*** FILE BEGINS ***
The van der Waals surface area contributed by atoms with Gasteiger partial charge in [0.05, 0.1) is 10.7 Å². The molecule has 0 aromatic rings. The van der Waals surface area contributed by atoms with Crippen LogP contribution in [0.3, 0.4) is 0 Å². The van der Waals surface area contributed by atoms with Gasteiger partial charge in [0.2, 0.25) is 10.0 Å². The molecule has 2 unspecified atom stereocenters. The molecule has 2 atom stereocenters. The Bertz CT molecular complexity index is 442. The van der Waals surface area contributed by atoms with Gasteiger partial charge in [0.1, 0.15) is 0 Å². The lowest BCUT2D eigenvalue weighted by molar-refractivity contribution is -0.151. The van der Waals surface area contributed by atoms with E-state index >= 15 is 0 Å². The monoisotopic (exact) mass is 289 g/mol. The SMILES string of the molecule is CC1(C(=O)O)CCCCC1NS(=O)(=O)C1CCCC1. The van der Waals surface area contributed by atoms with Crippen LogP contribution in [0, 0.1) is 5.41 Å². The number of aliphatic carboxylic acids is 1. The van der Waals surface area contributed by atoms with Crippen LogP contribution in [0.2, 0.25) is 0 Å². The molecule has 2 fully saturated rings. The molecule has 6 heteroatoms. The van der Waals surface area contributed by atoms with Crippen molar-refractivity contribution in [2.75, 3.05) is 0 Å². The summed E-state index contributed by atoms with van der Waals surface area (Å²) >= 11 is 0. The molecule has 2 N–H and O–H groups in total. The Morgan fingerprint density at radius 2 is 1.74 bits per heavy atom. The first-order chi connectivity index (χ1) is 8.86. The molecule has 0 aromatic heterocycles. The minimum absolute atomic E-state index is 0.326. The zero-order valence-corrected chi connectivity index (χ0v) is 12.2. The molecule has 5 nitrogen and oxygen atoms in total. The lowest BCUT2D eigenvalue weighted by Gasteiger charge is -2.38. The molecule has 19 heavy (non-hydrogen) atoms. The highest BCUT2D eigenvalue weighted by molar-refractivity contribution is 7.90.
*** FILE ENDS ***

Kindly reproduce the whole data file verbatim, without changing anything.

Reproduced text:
The van der Waals surface area contributed by atoms with Gasteiger partial charge in [0.05, 0.1) is 10.7 Å². The molecule has 0 aromatic rings. The van der Waals surface area contributed by atoms with Crippen LogP contribution in [0.3, 0.4) is 0 Å². The van der Waals surface area contributed by atoms with Gasteiger partial charge in [0.2, 0.25) is 10.0 Å². The molecule has 2 unspecified atom stereocenters. The molecule has 2 atom stereocenters. The Bertz CT molecular complexity index is 442. The van der Waals surface area contributed by atoms with Gasteiger partial charge in [0.1, 0.15) is 0 Å². The lowest BCUT2D eigenvalue weighted by molar-refractivity contribution is -0.151. The van der Waals surface area contributed by atoms with E-state index >= 15 is 0 Å². The monoisotopic (exact) mass is 289 g/mol. The SMILES string of the molecule is CC1(C(=O)O)CCCCC1NS(=O)(=O)C1CCCC1. The van der Waals surface area contributed by atoms with Crippen LogP contribution in [0, 0.1) is 5.41 Å². The number of aliphatic carboxylic acids is 1. The van der Waals surface area contributed by atoms with Crippen LogP contribution in [0.2, 0.25) is 0 Å². The molecule has 2 fully saturated rings. The molecule has 6 heteroatoms. The van der Waals surface area contributed by atoms with Crippen molar-refractivity contribution in [2.75, 3.05) is 0 Å². The summed E-state index contributed by atoms with van der Waals surface area (Å²) >= 11 is 0. The molecule has 2 N–H and O–H groups in total. The Morgan fingerprint density at radius 2 is 1.74 bits per heavy atom. The first-order chi connectivity index (χ1) is 8.86. The molecule has 0 aromatic heterocycles. The minimum absolute atomic E-state index is 0.326. The zero-order valence-corrected chi connectivity index (χ0v) is 12.2. The molecule has 5 nitrogen and oxygen atoms in total. The lowest BCUT2D eigenvalue weighted by Gasteiger charge is -2.38. The molecule has 19 heavy (non-hydrogen) atoms. The highest BCUT2D eigenvalue weighted by molar-refractivity contribution is 7.90.